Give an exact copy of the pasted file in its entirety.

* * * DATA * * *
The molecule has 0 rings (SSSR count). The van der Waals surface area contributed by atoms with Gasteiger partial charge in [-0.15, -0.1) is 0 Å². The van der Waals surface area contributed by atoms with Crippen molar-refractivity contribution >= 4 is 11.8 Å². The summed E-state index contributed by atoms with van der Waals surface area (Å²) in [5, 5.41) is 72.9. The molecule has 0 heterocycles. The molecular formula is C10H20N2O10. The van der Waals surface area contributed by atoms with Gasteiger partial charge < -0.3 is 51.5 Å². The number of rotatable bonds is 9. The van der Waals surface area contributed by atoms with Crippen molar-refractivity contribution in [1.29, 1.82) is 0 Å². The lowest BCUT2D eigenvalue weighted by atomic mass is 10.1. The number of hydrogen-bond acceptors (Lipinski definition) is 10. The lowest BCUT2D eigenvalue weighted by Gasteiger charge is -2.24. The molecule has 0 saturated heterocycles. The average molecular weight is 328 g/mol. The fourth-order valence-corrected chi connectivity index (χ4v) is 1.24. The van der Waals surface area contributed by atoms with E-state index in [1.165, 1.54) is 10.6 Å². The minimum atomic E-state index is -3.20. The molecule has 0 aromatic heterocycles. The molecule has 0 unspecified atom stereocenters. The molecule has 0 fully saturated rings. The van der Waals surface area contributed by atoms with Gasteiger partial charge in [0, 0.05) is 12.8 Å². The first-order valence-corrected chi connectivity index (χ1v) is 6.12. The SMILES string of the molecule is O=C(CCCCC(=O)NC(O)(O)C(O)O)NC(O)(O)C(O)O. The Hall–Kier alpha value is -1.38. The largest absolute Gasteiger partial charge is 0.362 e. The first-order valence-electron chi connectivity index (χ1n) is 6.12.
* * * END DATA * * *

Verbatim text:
The molecule has 0 rings (SSSR count). The van der Waals surface area contributed by atoms with Gasteiger partial charge in [-0.15, -0.1) is 0 Å². The van der Waals surface area contributed by atoms with Crippen molar-refractivity contribution >= 4 is 11.8 Å². The summed E-state index contributed by atoms with van der Waals surface area (Å²) in [5, 5.41) is 72.9. The molecule has 0 heterocycles. The molecular formula is C10H20N2O10. The van der Waals surface area contributed by atoms with Gasteiger partial charge < -0.3 is 51.5 Å². The number of rotatable bonds is 9. The van der Waals surface area contributed by atoms with Crippen molar-refractivity contribution in [1.29, 1.82) is 0 Å². The lowest BCUT2D eigenvalue weighted by atomic mass is 10.1. The number of hydrogen-bond acceptors (Lipinski definition) is 10. The lowest BCUT2D eigenvalue weighted by Gasteiger charge is -2.24. The molecule has 0 saturated heterocycles. The average molecular weight is 328 g/mol. The fourth-order valence-corrected chi connectivity index (χ4v) is 1.24. The van der Waals surface area contributed by atoms with E-state index in [1.165, 1.54) is 10.6 Å². The minimum atomic E-state index is -3.20. The molecule has 0 aromatic heterocycles. The molecule has 0 unspecified atom stereocenters. The molecule has 0 fully saturated rings. The van der Waals surface area contributed by atoms with Gasteiger partial charge in [0, 0.05) is 12.8 Å². The first-order valence-corrected chi connectivity index (χ1v) is 6.12. The SMILES string of the molecule is O=C(CCCCC(=O)NC(O)(O)C(O)O)NC(O)(O)C(O)O. The Hall–Kier alpha value is -1.38. The largest absolute Gasteiger partial charge is 0.362 e. The first-order valence-electron chi connectivity index (χ1n) is 6.12.